Implementing the 3R’s and Doing Literature Searches for Alternatives

General Comments

In considering alternatives to animal research subjects, people often think about the 3R’s (Replacement, Reduction, Refinement) as only consisting of the 1R, Replacement. But all aspects of implementing the 3Rs can have profound impact on the animal subjects. If you are unable to replace your animals with a cell line, a computer model, or some other substitute for the whole animal it may be possible to substitute some stages of the protocol with alternatives or to refine the procedures or environment. The first professional to go to is the veterinarian who will have expertise with each species and concrete suggestions about reducing pain and distress as well as species specific improvements in both husbandry and procedures. Statistical expertise at the planning stage can result in Refinements to the protocol that will increase statistical rigor. This is an increase in "ethical" power as well, since low statistical power is unethical, a waste of resources of all kinds.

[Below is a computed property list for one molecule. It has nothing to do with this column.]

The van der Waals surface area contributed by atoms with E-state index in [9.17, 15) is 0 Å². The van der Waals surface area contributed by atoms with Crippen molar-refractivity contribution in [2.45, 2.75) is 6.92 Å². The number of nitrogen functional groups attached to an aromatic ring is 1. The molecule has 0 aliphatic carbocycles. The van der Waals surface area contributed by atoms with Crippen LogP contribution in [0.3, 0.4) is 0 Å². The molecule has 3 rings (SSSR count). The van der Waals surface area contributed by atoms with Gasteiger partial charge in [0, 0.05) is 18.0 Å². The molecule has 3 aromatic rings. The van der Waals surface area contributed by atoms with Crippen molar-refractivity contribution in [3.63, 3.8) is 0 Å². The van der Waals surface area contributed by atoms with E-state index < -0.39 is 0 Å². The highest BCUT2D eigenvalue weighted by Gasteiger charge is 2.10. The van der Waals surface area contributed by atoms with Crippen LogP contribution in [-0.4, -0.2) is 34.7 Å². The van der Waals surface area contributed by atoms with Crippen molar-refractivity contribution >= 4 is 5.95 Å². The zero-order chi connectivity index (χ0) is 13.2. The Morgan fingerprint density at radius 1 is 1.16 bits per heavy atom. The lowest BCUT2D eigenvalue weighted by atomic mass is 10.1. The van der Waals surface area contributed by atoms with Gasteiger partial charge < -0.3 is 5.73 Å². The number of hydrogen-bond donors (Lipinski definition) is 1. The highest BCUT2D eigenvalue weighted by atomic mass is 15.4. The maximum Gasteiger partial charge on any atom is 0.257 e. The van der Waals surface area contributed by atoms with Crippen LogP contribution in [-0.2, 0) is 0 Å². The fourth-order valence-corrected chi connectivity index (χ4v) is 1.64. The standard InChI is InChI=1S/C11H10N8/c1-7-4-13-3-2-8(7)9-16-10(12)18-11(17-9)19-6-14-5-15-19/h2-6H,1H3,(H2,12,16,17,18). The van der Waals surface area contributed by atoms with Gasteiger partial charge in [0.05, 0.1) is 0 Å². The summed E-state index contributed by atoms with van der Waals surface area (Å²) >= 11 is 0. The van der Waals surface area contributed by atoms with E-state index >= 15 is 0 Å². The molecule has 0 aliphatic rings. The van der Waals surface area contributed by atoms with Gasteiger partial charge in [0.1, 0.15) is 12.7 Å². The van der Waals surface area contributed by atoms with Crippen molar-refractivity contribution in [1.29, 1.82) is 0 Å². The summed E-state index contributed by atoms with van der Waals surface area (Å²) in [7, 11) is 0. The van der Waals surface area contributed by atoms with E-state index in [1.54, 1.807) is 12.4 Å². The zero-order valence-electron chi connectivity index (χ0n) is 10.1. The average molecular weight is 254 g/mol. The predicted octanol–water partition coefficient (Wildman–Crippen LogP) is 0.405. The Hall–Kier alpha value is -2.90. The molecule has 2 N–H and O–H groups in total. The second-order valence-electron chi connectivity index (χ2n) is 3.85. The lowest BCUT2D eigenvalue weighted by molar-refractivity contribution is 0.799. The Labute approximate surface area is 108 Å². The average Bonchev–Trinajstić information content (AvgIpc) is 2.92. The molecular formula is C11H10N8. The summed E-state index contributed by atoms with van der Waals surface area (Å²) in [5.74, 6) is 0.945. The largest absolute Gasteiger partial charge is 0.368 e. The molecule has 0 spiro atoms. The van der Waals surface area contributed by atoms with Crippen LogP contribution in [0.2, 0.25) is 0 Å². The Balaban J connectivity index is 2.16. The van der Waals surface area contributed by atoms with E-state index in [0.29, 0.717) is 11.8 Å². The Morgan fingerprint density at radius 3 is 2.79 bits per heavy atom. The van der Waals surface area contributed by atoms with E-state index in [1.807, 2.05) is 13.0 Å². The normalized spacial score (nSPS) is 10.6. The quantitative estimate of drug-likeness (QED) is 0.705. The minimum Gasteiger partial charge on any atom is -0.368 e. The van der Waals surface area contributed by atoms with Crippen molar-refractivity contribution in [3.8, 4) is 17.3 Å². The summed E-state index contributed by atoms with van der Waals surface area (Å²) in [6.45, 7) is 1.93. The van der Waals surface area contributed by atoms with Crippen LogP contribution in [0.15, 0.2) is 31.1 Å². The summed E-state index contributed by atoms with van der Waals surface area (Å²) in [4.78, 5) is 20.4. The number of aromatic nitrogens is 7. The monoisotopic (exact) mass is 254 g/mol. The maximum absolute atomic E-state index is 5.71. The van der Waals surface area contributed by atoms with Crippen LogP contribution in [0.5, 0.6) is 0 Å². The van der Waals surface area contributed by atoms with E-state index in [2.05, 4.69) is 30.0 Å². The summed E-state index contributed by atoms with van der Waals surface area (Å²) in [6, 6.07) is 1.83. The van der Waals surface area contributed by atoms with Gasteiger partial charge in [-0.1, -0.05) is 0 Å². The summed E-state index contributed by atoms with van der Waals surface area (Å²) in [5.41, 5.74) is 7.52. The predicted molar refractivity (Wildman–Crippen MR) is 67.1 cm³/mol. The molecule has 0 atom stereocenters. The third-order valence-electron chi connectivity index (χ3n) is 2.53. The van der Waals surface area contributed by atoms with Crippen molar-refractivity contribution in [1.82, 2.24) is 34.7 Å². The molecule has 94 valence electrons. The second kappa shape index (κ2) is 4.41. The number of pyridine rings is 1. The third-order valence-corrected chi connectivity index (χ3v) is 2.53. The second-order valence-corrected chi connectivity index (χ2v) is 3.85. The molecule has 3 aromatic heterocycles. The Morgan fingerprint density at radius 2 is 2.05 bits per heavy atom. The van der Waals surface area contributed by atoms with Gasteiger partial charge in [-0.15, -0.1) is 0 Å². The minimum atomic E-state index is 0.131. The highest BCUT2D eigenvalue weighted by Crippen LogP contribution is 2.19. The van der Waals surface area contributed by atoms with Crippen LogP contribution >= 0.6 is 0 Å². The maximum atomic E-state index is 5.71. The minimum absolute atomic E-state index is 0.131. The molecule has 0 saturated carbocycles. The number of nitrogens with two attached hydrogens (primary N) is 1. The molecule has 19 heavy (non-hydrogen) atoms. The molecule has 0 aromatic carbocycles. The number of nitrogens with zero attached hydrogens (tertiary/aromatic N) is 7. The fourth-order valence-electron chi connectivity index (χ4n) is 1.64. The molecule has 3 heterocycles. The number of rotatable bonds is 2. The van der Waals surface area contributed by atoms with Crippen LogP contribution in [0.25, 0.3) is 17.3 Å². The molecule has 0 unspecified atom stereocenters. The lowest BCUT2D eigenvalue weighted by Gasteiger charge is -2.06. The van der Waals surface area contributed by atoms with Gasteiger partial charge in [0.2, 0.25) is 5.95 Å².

The concept of "alternatives" was developed in 1959, with the publication of The Principles of Human Experimental Technique by W.M.S. Russell and R.L. Burch. They proposed the three R's of research: replacement, reduction, and refinement.

Replacement is more than substituting animals with nonanimal models. In fact, replacement can be as simple as replacing a warm-blooded animal with a cold-blooded animal. An example of this is Teleost fish used in research of diabetes mellitus. Many times companion animals are replaced with less sentient animals such as rodents. Other avenues of replacement are computer simulations, tissue cultures, and many other models.